And we played on the blacktop in front of the barracks, no soft dirt for us. We were all privates and privates first class, after just getting out of Parris Island, and Mr. Lebaron made me plt. sgt. He remained our plt. leader while enroute to Kobe and then on to Korea aboard the USS Menefee, APA 202.

Former Sgt. Joe Hodges, AT-7 Korea
1951-52

While Waiting
I am a four year veteran who served during peace time. I remember mounting out from Camp Pendleton to San Diego where we boarded ships destined for the Caribbean during the Cuban missiles crises. People lined some of the streets to wave at us. I was privileged to be placed aboard the carrier, Iwo Jima. I believe the carrier had to stop at the Panama Canal to remove the elevators to traverse the locks.

While waiting, several military trucks with red crosses on them back up to the ship. They offloaded blood plasma which made us aware of how serious this effort was going to be.

My MOS was 2533, radio telegraph operator and so the Navy asked the Marines to provide signalmen to augment their staff. This meant we Marine communicators had to revisit learning semaphore. It also meant we had to utilize infra red signal lamps at night since the fleet was in a "lights out" situation.

One night, my Marine buddy, Tom Machuga and I were standing watch and climbed to the highest most part of the ship to receive and send messages by signal lamp. During our signaling, the flight deck lights came on and the alarm signals went off. I thought we had been hit by a torpedo and we would end up in the water. Turns out my fears were alleviated when it was soon announced that it was a false alarm. Seems a fire watch on the flight deck discovered a flashlight beam from one of the life boats was turned on.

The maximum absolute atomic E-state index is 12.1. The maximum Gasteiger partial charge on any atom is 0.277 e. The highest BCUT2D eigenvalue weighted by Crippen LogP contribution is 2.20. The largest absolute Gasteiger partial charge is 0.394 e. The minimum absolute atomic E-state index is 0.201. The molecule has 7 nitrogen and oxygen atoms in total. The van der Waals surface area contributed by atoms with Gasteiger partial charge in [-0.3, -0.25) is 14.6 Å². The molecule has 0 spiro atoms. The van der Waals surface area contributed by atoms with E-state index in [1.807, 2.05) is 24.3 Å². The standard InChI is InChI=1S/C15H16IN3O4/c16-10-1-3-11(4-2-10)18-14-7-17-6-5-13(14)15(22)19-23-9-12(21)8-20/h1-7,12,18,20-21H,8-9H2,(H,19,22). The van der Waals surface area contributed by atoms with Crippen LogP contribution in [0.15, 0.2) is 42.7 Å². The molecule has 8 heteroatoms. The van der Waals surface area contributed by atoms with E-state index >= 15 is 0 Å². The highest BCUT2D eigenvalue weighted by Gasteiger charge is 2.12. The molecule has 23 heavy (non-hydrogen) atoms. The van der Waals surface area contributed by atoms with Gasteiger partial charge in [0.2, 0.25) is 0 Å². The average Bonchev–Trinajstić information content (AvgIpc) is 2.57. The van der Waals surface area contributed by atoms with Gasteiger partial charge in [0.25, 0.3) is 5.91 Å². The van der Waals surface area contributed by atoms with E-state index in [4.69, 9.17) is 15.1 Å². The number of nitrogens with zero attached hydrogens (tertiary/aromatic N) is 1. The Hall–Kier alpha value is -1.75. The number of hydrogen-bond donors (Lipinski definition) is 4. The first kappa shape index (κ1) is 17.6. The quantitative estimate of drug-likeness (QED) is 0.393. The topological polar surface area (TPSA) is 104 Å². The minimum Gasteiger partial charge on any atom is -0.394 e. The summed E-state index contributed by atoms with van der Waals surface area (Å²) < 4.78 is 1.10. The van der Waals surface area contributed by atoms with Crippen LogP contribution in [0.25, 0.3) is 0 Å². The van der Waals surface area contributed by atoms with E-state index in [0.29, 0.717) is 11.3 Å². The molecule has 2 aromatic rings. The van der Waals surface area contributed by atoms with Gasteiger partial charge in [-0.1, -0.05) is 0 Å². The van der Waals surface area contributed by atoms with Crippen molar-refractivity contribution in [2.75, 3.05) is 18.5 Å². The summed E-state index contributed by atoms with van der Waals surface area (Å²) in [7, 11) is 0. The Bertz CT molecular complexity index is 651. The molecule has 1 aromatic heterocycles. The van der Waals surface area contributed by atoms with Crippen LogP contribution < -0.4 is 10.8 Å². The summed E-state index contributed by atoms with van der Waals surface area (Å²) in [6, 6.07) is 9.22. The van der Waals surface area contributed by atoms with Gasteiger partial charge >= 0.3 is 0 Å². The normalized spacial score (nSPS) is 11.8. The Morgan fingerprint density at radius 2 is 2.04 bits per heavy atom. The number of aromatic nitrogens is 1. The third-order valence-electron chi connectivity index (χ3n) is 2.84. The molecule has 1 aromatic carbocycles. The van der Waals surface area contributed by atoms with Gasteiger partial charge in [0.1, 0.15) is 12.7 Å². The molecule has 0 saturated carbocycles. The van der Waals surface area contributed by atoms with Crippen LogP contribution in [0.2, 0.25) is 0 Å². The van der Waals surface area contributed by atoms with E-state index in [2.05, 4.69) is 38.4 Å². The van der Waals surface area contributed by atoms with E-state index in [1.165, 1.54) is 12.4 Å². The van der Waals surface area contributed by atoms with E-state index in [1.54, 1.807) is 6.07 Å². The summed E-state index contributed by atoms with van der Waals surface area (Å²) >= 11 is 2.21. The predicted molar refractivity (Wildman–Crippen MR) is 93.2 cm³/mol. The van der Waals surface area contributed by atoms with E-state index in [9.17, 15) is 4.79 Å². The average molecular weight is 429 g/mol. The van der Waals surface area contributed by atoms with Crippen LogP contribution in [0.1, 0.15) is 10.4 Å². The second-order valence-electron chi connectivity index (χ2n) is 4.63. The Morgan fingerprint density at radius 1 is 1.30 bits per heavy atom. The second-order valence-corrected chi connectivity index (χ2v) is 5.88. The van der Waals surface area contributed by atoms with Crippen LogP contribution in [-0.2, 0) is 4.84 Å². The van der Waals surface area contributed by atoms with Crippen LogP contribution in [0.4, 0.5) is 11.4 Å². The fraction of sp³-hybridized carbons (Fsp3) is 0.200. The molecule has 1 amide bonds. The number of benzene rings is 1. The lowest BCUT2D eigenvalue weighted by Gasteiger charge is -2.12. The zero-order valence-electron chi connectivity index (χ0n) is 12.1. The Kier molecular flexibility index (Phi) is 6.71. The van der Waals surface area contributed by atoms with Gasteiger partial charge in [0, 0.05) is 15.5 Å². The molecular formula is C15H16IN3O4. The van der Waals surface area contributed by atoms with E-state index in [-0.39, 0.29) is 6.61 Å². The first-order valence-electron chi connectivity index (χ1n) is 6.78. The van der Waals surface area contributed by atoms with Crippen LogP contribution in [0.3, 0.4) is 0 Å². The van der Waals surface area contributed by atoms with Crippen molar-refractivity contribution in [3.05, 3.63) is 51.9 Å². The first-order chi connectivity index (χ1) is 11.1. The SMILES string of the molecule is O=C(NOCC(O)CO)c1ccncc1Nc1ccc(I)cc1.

Semper Fi
Dan Suter
1960-64

Pill Pusher Finally Made It
A small correction...the Medal of Honor referred to in this newsletter was awarded to George E. Wahlen (corrected spelling). Only five men of the original 240 men in his company came through the campaign without being either killed or wounded. At Camp Pendleton in 1945 George received two Navy Crosses (in addition to several Purple Heart medals) and was ordered to go to Washington to receive the Medal of Honor from President Harry Truman. Truman quipped "I'm sure glad a pill pusher finally made it up here!" with a smile. In 1948, Wahlen enlisted in the Army as a medical technician and retired as a Major in 1968. He now lives in Utah. Semper Fidelis Doc!

Joe Featherston
Mustang Major of Marines, Retired

In A Cigar Box
You left out 1st Sgt. C Ward. He had so many medals that when he wore his Dress Blues he had to wear them on both sides and then only the important one's, the rest he kept in a cigar box. He lied about his age in WW11. He went in at 16. He was at all the battles then he went to Korea and was at the frozen Chosin. There's a book about Hero's of the Korean war and they did a whole page on just him. Then in the late 60's he was on his way to Nam.
Jim Lowell 3/8 2nd Mar Div. 66 to 68

Go Any Faster
I went aboard the Olmsted at Moorehead City Jan 9, 1958 as a member of H&S-1-8, motor transport. I had joined the U.S.M.C.R. Sept 20, 1956 at 17, just a month after my birthday. I went to Parris Island Feb 20,1957 and after ITR was sent to H&S 1-8.

While aboard the Olmsted I was assigned to B-1-8 as their jeep driver for Capt. Anderson and remember winding up at the 7 UP plant and having them bring out cases of ice cold 7UP for all the troops. 7 UP never tasted so good. We still had to get up in the hills, and it was ungodly hot so Capt. Anderson had the troops put their packs on the jeep and trailer to help them out.